Wirehaired Pointing Griffon Breed Magazine - Showsight

“The misundersTanding is To ignore The size sTandard. if The biggesT is The besT, use iT, buT if There is a dog of equal qualiTy which meeTs The size sTandard, use iT.”

them use their nose in barn hunts. Bring them on hikes and/or long walks. Do not let them become couch pota- toes and do not, ever, let them be in charge. A Griff can take over in a heartbeat and a spoiled Griff, like any dog, is not a pretty picture.

“slicks”. These latter resemble GSPs more than Griffs. Not a good thing!

6. What do you think new judges misunderstand about the breed? LG: I think new judges misunderstand several things about this breed. As the former Judges Ed Coordinator and Chair, I always advised to put up the best dog in the judge’s opinion. If it’s the “big one”, so be it. The misun- derstanding is to ignore the size standard. If the biggest is the best, use it, but if there is a dog of equal quality which meets the size standard, use it. Another misun- derstanding is re: the coat. The breed should not be over groomed. Much of the Griff’s charm is the result of its “bed head” appearance—neatened, bathed, combed/ brushed, appropriately trimmed. Period. And the coat should not be soft. Please. No matter how good it can be made to look, if it’s not correct, it won’t “throw” correct. 7. Is there anything else you’d like to share about the breed? LG: What I’d like to share about this breed would be an entire article, and I’m sure that’s not your intent. To judges: Please consider the dog’s purpose when award- ing. The standard is there for a reason and use your best judgment. To owners: Give these dogs the opportunity to be the best they can be. Give them limits and jobs (if not hunted), so they can be the best companions and friends possible. Use their minds, their innate talents and their hearts! 8. And, for a bit of humor: What’s the funniest thing you’ve ever experienced at a dog show? LG: OMG, as they say. I am the world’s worst handler, so the funniest thing I’ve experienced at a dog show involves... me. This latter doesn’t even involve my very first show where I entered the ring with a dog lead in my left hand and my purse in my right. Or asking the judge, who had just awarded my puppy and me a five point major, “Are you sure?” I guess it’s the time I wore thigh high stock- ings in the ring and as I gaited my Dandies, they began to roll down. I finished the round with my legs together from hips to knees. (At least it’s not an underwear story. I don’t actually have one of those.)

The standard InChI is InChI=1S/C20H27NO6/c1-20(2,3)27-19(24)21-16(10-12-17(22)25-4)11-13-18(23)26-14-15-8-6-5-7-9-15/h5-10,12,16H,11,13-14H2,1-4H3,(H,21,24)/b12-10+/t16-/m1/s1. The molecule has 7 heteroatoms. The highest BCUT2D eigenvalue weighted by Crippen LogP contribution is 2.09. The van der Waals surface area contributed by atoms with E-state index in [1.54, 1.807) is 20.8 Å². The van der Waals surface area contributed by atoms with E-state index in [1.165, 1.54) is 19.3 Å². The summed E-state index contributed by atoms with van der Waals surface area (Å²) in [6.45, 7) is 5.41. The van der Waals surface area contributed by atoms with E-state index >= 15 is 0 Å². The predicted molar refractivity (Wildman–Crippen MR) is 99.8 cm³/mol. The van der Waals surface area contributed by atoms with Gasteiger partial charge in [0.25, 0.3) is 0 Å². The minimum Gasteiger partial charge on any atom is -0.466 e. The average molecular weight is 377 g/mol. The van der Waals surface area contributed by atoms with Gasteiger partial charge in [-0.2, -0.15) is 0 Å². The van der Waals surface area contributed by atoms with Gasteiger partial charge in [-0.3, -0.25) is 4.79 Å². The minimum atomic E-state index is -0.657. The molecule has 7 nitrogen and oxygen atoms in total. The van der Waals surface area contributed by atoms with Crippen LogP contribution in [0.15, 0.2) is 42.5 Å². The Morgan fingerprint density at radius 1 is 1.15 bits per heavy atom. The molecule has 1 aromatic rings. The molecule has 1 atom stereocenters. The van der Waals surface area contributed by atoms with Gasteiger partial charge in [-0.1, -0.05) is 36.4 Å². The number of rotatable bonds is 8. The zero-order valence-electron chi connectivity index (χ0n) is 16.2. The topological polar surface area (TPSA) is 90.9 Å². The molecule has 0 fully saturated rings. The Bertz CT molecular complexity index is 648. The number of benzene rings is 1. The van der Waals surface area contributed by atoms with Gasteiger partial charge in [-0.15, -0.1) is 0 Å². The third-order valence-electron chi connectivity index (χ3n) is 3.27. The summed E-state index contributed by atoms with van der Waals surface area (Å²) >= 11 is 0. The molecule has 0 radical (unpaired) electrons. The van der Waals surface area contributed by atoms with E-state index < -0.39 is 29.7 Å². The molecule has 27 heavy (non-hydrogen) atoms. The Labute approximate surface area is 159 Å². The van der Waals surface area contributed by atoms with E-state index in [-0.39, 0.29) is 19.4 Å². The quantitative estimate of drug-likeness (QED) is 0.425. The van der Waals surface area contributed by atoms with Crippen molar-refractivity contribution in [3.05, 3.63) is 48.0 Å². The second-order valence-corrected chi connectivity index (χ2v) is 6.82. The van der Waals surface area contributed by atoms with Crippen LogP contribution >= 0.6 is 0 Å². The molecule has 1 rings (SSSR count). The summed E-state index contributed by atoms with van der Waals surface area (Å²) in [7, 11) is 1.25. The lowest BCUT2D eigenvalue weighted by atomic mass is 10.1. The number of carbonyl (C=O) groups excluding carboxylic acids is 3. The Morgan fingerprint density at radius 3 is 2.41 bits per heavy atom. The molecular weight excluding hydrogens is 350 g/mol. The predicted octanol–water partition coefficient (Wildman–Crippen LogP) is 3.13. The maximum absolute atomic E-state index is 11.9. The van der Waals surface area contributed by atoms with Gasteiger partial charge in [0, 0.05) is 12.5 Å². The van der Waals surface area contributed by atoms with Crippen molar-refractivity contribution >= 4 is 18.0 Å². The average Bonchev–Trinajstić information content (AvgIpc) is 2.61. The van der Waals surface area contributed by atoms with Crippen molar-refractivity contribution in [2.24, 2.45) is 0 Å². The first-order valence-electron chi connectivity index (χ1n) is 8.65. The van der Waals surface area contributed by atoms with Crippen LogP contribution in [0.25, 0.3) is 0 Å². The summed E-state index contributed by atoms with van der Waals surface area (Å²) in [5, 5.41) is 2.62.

3. Describe the breed in three words. LG: Unkempt, goofy and joyous.

4. Are there any traits in this breed you fear are becoming exaggerated? LG: Exaggeration of traits is an easy trend. I think size, if considered a “trait”, is an issue. There are some great Griffs that are, in my opinion, too large. Those dogs are rewarded and, therefore, bred to. So, oversized dogs become the norm. Again, keeping in mind the dog’s origi- nal purpose, the latter is a problem. Also, softer more “groomable” coats are becoming prevalent. Think again of function as opposed to pretty. A soft coat is no help in the field and, very fortunately, this breed still retains its original purpose and is shown frequently during the same period. So, please folks... reduce size and work toward coarser coats. 5. Do you think the dogs you see in this breed are bet- ter now than they were when you first started judg- ing? Why or why not? DB: Over grooming of the coat and—horrors—some clipping. The breed is much, much better than when I started judging them. There is more consistency to the look of the breed—proportions especially. When I started, you would see leggy GWP type and short, dumpy legged dogs. Breeders are doing a good job on structure and soundness of movement, which goes with that. LG: I only started judging 4 years ago, so I don’t think I can answer this question from a judging standpoint. From a breeding standpoint, I think Griffs, in large part, still resemble the “progenitors”, the gaggle of Griffs that were used in developing the breed. I think the quality of what is being bred is still high, but among those few who still breed only for field or only for the pet market (fortunately a rarity), it is compromised to a degree. Some who breed for field only are producing what I consider

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